B.C.’s Civil Resolution Tribunal keeps ‘doors open’ during pandemic

CRT is able to stay fully operational because it operates remotely

B.C.’s Civil Resolution Tribunal keeps ‘doors open’ during pandemic
“This [is] a critical opportunity for the public justice system to mobilize,” says CRT chair Shannon Salter.

In a COVID-19 world, with nearly everything including courthouses closing down, British Columbia’s Civil Resolution Tribunal is bucking the trend by remaining fully operational due to the fact that, since its inception, it has operated remotely.

It may provide a public justice model going forward.

The Civil Resolution Tribunal (CRT) opened its doors (so to speak) in July 2016, to settle condominium (“strata”) and small-claims disputes, and has been given new areas of jurisdiction, including most motor vehicle personal injury disputes, “pretty much since then,” says Shannon Salter, chair of the Civil Resolution Tribunal, from her home base in Vancouver (where, of course, she is working remotely).

The CRT uses online dispute resolution “and a distributed, remote workforce, which has allowed us to continue serving the public during this time,” Salter says. “I see this as a critical opportunity for the public justice system to mobilize” in a similar fashion, where to date, she reports, nearly all individuals using the CRT’s services have chosen to engage with the CRT exclusively online. The CRT may also be contacted via email and telephone.

Applicants to the CRT start by using the online Solution Explorer, which is free, anonymous and confidential. The Solution Explorer asks simple questions about the dispute, and provides legal information and tools based on the answers. It also classifies the dispute and gives the applicant the appropriate online application form. The applicant then clicks on a dispute area on the website’s “Get Started” page to begin. Dispute areas include personal injury; the purchase and sale of goods and services; loans and debts; construction and renovations; employment (non-unionized); insurance disputes; and property.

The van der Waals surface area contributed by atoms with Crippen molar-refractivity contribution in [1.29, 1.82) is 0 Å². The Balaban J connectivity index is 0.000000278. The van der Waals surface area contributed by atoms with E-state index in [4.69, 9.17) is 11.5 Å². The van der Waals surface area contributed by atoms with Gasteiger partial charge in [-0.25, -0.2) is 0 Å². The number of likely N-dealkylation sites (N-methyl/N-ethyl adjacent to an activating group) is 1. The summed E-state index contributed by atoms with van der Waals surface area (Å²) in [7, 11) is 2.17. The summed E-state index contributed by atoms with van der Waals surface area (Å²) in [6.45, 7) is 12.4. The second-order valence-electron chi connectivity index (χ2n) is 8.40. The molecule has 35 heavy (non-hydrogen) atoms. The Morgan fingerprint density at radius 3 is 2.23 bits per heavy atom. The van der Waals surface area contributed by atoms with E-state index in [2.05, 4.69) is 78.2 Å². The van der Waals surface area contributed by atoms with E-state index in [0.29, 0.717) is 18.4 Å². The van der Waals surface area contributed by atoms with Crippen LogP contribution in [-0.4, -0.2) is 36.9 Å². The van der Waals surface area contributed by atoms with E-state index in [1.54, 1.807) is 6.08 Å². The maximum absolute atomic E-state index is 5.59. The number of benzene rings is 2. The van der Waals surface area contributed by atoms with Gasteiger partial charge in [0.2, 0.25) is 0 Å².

The parties upload evidence, as well as submissions, and the case is assigned to tribunal member. If an oral hearing is required, it’s done via Skype. Disputes are primarily resolved through settlements and consensual agreements, with a smaller number being resolved through adjudication, with decisions then published on the CRT’s website and on CanLII, as well as emailed to the parties.

The CRT has been welcomed by community legal advocates, says Salter, as it enables claimants to participate in the dispute resolution system from a familiar and comfortable home environment, which is especially helpful if they have young children or live in rural areas. And, it has meant that “we’ve been able to keep doors open and operating normally,” Salter says.

“Most of the focus during the pandemic has been ‘how do we make things easier during COVID-19?’” The CRT’s online dispute resolution system will now provide even more flexibility and latitude, she says, meaning claimants will have longer timeframes in which to file materials.

“We’re also pausing until after May 1 to deliver default orders against people,” she says. The simple fee-waiver process will now expand discretion to those experiencing financial hardship due to COVID-19, and provide more flexibility in asking for proof of income, for example, as claimants may be recently unemployed.

Before the COVID-19 outbreak, about 70 per cent of the CRT’s staff and tribunal members worked remotely; now, all do except for one lone employee who staffs the Victoria office. The transition for the remaining staff was easily facilitated because a system for remote work had already been established.

The CRT is the first and only online tribunal  in Canada, and the first in the world when it was launched in 2016. Now, says Salter, there are others globally, including a new initiative in the U.K. based on the CRT.

“It was exciting to see that develop,” she says, noting that she had travelled to England several times for a bird’s-eye view of the initiative. And in his most recent book, Online Courts and the Future of Justice, legal services futurist Richard Susskind also discusses the CRT, she notes.

“We get a lot interest from around the world” regarding this model of dispute resolution, she says; “if we can help” other jurisdictions establish something similar, the tribunal will do so.

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